The setting of this beautiful decadent theatre is decorated with a lush dark velvet red throughout, modern, sleek lights combined with traditional glimmers from fancy chandeliers. The aesthetic of the venue truly shines a romantic hew on the musical exchange ahead. Orchestra Baobab themselves, as any listener of African or Cuban music will know, are mavericks of performance which is so deeply ingrained in Afro-Cuban music, spanning back to the 1960’s. Their stamp on the world music scene as a whole, but in particular of an afro-cuban genre, is undeniably permanent and fundamental to the popularity of the genre and/or related genres.
Within the band we have strong influences from the Western African traditional music of the Kora which traditionally is only learnt as a hereditary instrument, taught from father to son, and passed down as an aural historical account within the family. Orchestra Baobab have a West African griot (oral historian of music) in the band playing the Kora. As well as this, a percussive section of the ensemble use the traditional Cuban rhythm of Son throughout much of their repertoire. Son itself is embedded eternally within the foundations of Cuban music, with its roots deep within the Afro-centric influences on Cuba dating back in the early 1900s from the afro movements of the Atlantic slave trade. For these reasons, it seems to me that seeing Orchestra Baobab is an opportunity to see a stamp in history; to bear witness to the foundations of much consequential music. Having recently played at the prestigious world music festival WOMAD 2017, Orchestra Baobab have been on a world-wide tour and are playing this evening in Camden’s luxury Koko, a venue which is fully up to the challenge of hosting our legendary guests.
So the evening begins: the stage is filled literally with ten band members for the first piece and likewise the atmosphere is immediately filled to the brim as they embark on playing a taster of their tunes. The group were all wearing traditional cloths of varying colours: Ndiouga Dieng (lead vocals) took to the centre stage with a mini drum set up of two floor drums and a high hat. He wore a contrasting pitch black hat with his pure white tunic; meanwhile the Kora player wore beige, the lead guitar wore a light blue tunic with a white hat, and so on….until we reach the saxophonist who broke away from the tradition and wore an elaborately rainbow-esc suit, complete with a purple velvet jacket and a larger than life, oversized red top hat. A most fitting of outfits for the theatrics of our setting. The music kicked off an immediate appreciation throughout the crowd who began to dance and sway to the irresistibly movable music.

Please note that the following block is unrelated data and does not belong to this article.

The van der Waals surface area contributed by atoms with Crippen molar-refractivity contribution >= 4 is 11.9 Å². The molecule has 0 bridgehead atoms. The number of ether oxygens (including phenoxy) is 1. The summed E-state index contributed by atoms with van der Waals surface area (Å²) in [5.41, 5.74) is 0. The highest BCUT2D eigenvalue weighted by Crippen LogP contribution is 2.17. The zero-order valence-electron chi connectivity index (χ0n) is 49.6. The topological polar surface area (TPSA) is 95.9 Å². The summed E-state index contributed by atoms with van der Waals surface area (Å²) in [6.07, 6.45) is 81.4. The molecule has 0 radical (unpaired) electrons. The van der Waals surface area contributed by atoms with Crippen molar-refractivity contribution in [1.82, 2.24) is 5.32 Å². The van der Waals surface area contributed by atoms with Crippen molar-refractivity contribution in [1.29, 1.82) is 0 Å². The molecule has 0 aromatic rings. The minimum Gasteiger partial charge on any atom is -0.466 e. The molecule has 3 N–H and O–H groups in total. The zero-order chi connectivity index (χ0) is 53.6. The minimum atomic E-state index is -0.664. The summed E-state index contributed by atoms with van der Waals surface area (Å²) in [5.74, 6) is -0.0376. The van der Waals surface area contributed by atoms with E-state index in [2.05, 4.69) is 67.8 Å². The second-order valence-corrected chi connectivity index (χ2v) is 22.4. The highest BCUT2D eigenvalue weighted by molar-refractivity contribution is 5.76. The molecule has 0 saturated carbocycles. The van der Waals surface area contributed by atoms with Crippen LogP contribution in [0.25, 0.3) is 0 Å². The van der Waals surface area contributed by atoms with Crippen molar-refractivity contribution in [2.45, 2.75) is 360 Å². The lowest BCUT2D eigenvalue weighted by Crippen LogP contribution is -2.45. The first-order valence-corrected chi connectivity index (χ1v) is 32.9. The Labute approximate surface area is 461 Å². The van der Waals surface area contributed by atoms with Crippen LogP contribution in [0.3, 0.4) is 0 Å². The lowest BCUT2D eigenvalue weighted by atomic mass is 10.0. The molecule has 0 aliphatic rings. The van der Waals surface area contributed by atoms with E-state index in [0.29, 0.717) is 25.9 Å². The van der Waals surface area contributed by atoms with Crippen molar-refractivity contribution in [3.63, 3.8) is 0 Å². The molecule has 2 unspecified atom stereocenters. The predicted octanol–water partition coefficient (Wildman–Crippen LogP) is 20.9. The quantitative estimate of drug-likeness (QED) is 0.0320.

The sound was impeccable. With each instrument tuned perfectly, with the fullest richest texture coming through the sound system, their sound technician must be incredibly familiar with very minute personal details to achieve such a full crisp sound. Each tonality of each instrument strung warmth into the audience. Of course needless to say, what would a workman be without his tools; each musician, in their own right are mavericks with their instruments. Not one member of the ten musicians on stage shied away from epic solos and playful improvised exchanges in the form of call and response between one another. Such as a joust occurs between electric guitar and saxophone as they repeat phrases to each other, or between congas and a full drum kit, or vocals and saxophone. On top if this, we see the drummers within themselves swapping kits for different songs, whilst the lead guitar might crank it up for “shredding” guitar solos to be followed by a lively jousting with the Kora. The Kora itself is a 21 stringed West African harp, and can make the most beautiful sounds, and also keep upbeat dancing rhythms. At times the two saxophonists would play immensely groovy licks in perfect sync with one another, to the amazement of the crowd who were lavished with every musical flourish. The evening had a friendly atmosphere as everyone danced, feeling almost transported to the times when Orchestra Baobab were quite literally the ‘orchestra’ of club Baobab, previously famously known as the ‘Star Club’ of Senegal.
On a personal level, I perhaps had one of my most favourite evenings watching Orchestra Baobab in Koko. On an otherwise weary Monday evening, they brought their eclectic fusion of warm afro-cuban rhythms to breathe an Africa wind into our hearts and our dancing hips. Couples everywhere were dancing the rumba, and people of all ages, be it long term fans from the original 60’s line-up of Orchestra Baobab, or perhaps youngsters who may have been swept up in the vinyl revolution that so helped this band reunite in 2011 and continue to play their music to a new larger demographic. Everyone was dancing smiling, and laughing, it seems the energy of the evening was to be as happy as possible, whilst experiencing impeccable music, played to perfection.